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San Diego Unified Classes to Balloon in Size…

June 30, 2011

 Emily Alpert has another good piece on the ongoing budget tribulations and their impact on SDUSD.  More than 1,400 jobs are slated to be axed, of those jobs being cut are more than 800 teachers.

After months of agonizing over budget cuts, San Diego Unified quickly passed a budget Tuesday night that will lead to ballooned class sizes in kindergarten, second and third grade; suspended beloved programs that take students to places like Balboa Park; thinned bus routes and a slew of other cuts.

More than 1,400 positions were cut from the payroll, including more than 800 teachers, counselors, nurses and other educators. That accounts for more than one in 10 educators in the school district. All in all, the school district budget shrunk from $1.22 billion this year to $1.057 billion.

As a teacher I can state that this is going to be a tragedy for our students, especially in low income neighborhoods where a majority of students speak another language than English in their homes.  These students need smaller classes and more assistance when trying to learn the intricacies of speaking, reading, and writing English properly.  When class sizes balloon, it is hard to give the individualized attention that students need.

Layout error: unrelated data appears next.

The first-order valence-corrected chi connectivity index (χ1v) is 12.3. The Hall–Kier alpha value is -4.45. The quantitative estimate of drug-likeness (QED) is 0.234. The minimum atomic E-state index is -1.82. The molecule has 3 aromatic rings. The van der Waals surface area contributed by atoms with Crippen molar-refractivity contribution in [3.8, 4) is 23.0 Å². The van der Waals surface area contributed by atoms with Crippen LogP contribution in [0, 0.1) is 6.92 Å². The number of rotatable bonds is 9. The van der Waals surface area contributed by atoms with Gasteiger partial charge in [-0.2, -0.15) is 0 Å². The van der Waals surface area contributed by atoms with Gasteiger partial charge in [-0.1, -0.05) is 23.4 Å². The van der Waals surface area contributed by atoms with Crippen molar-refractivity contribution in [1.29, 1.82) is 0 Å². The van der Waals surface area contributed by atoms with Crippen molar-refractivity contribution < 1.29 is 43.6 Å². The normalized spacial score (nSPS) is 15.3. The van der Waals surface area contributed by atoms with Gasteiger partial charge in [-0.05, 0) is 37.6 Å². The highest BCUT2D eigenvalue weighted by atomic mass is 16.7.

“Make no doubt about it, this board is very, very aware that passing this budget is going to cause grave damage to our schools in San Diego,” school board member John Lee Evans said.

Obviously, I agree with Mr. Evans, but there is another side to this as well.  The laid off teachers, if they stay laid off, will be leaving SDUSD.  They will be looking to move to districts that don’t have budgetary malfeasance issues year after year after year.  This means that SDUSD will lose a lot of talented teachers who have taken on the struggle to educate our kids.  If these teachers who received layoff notices early were planning ahead as teachers are wont to do, they have most likely been looking and interviewing with other districts already.

But the state budget deal could also mean bad news for San Diego Unified. It hinges on more projected revenue — and if that revenue doesn’t come it could mean more cuts in the middle of the school year. Legislators have warned that schools could be forced to slash another week from their calendars if that happens, shortening an already shortened school year. It is unclear how San Diego Unified will weigh that uncertainty against its promise to spare jobs.

Other cuts included:

• Fewer area superintendents to oversee principals.

• Ending a pilot program that had tested out tiny classes in some of its neediest schools.